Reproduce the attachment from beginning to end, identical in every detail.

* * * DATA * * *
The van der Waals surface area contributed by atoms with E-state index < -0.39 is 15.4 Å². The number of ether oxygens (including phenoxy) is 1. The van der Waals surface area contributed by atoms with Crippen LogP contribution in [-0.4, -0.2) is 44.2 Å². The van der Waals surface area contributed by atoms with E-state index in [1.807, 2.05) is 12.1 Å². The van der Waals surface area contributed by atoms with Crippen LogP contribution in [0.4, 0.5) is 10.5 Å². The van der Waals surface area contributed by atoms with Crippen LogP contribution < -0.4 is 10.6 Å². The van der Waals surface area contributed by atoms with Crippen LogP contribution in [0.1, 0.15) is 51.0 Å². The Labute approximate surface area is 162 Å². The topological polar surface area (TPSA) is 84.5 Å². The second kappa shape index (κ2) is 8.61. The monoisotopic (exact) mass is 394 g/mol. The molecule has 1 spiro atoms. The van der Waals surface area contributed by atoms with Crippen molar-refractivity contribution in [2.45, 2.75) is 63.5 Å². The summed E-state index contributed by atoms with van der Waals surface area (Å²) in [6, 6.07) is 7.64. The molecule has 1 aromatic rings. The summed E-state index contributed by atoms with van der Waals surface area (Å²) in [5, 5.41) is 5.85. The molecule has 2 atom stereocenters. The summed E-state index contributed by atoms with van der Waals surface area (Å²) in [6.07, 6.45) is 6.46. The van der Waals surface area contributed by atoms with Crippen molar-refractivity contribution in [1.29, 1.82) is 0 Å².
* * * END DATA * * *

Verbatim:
The van der Waals surface area contributed by atoms with E-state index < -0.39 is 15.4 Å². The number of ether oxygens (including phenoxy) is 1. The van der Waals surface area contributed by atoms with Crippen LogP contribution in [-0.4, -0.2) is 44.2 Å². The van der Waals surface area contributed by atoms with E-state index in [1.807, 2.05) is 12.1 Å². The van der Waals surface area contributed by atoms with Crippen LogP contribution in [0.4, 0.5) is 10.5 Å². The van der Waals surface area contributed by atoms with Crippen LogP contribution < -0.4 is 10.6 Å². The van der Waals surface area contributed by atoms with Crippen LogP contribution in [0.1, 0.15) is 51.0 Å². The Labute approximate surface area is 162 Å². The topological polar surface area (TPSA) is 84.5 Å². The second kappa shape index (κ2) is 8.61. The monoisotopic (exact) mass is 394 g/mol. The molecule has 1 spiro atoms. The van der Waals surface area contributed by atoms with Crippen molar-refractivity contribution in [2.45, 2.75) is 63.5 Å². The summed E-state index contributed by atoms with van der Waals surface area (Å²) in [6, 6.07) is 7.64. The molecule has 1 aromatic rings. The summed E-state index contributed by atoms with van der Waals surface area (Å²) in [5, 5.41) is 5.85. The molecule has 2 atom stereocenters. The summed E-state index contributed by atoms with van der Waals surface area (Å²) in [6.07, 6.45) is 6.46. The van der Waals surface area contributed by atoms with Crippen molar-refractivity contribution in [1.29, 1.82) is 0 Å².